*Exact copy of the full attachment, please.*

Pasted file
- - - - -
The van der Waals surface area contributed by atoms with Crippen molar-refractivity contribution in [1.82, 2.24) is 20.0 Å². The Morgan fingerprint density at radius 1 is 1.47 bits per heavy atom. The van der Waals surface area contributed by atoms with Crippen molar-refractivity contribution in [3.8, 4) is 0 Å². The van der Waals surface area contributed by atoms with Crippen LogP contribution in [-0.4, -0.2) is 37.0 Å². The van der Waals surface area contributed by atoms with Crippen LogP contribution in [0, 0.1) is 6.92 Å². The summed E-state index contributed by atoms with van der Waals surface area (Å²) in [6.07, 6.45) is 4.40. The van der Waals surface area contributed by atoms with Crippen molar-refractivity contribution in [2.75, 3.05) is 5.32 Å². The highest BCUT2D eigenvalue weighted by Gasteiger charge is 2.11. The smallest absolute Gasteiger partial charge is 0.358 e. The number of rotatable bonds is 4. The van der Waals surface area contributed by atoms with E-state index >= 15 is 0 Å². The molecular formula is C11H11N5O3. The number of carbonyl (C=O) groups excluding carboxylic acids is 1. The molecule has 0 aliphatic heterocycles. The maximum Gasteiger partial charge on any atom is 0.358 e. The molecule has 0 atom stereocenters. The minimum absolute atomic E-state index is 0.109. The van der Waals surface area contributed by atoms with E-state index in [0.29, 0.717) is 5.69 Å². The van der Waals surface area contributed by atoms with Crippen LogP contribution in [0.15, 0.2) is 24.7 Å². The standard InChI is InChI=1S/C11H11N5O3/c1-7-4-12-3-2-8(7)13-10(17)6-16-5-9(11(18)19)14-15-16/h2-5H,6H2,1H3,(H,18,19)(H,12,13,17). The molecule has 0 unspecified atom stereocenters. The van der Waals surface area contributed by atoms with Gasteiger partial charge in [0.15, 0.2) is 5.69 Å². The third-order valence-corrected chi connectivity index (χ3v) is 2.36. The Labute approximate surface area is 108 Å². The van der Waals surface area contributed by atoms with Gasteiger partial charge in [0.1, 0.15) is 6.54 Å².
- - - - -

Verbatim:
The van der Waals surface area contributed by atoms with Crippen molar-refractivity contribution in [1.82, 2.24) is 20.0 Å². The Morgan fingerprint density at radius 1 is 1.47 bits per heavy atom. The van der Waals surface area contributed by atoms with Crippen molar-refractivity contribution in [3.8, 4) is 0 Å². The van der Waals surface area contributed by atoms with Crippen LogP contribution in [-0.4, -0.2) is 37.0 Å². The van der Waals surface area contributed by atoms with Crippen LogP contribution in [0, 0.1) is 6.92 Å². The summed E-state index contributed by atoms with van der Waals surface area (Å²) in [6.07, 6.45) is 4.40. The van der Waals surface area contributed by atoms with Crippen molar-refractivity contribution in [2.75, 3.05) is 5.32 Å². The highest BCUT2D eigenvalue weighted by Gasteiger charge is 2.11. The smallest absolute Gasteiger partial charge is 0.358 e. The number of rotatable bonds is 4. The van der Waals surface area contributed by atoms with E-state index >= 15 is 0 Å². The molecular formula is C11H11N5O3. The number of carbonyl (C=O) groups excluding carboxylic acids is 1. The molecule has 0 aliphatic heterocycles. The maximum Gasteiger partial charge on any atom is 0.358 e. The molecule has 0 atom stereocenters. The minimum absolute atomic E-state index is 0.109. The van der Waals surface area contributed by atoms with E-state index in [0.29, 0.717) is 5.69 Å². The van der Waals surface area contributed by atoms with Crippen LogP contribution in [0.15, 0.2) is 24.7 Å². The standard InChI is InChI=1S/C11H11N5O3/c1-7-4-12-3-2-8(7)13-10(17)6-16-5-9(11(18)19)14-15-16/h2-5H,6H2,1H3,(H,18,19)(H,12,13,17). The molecule has 0 unspecified atom stereocenters. The van der Waals surface area contributed by atoms with Gasteiger partial charge in [0.15, 0.2) is 5.69 Å². The third-order valence-corrected chi connectivity index (χ3v) is 2.36. The Labute approximate surface area is 108 Å². The van der Waals surface area contributed by atoms with Gasteiger partial charge in [0.1, 0.15) is 6.54 Å².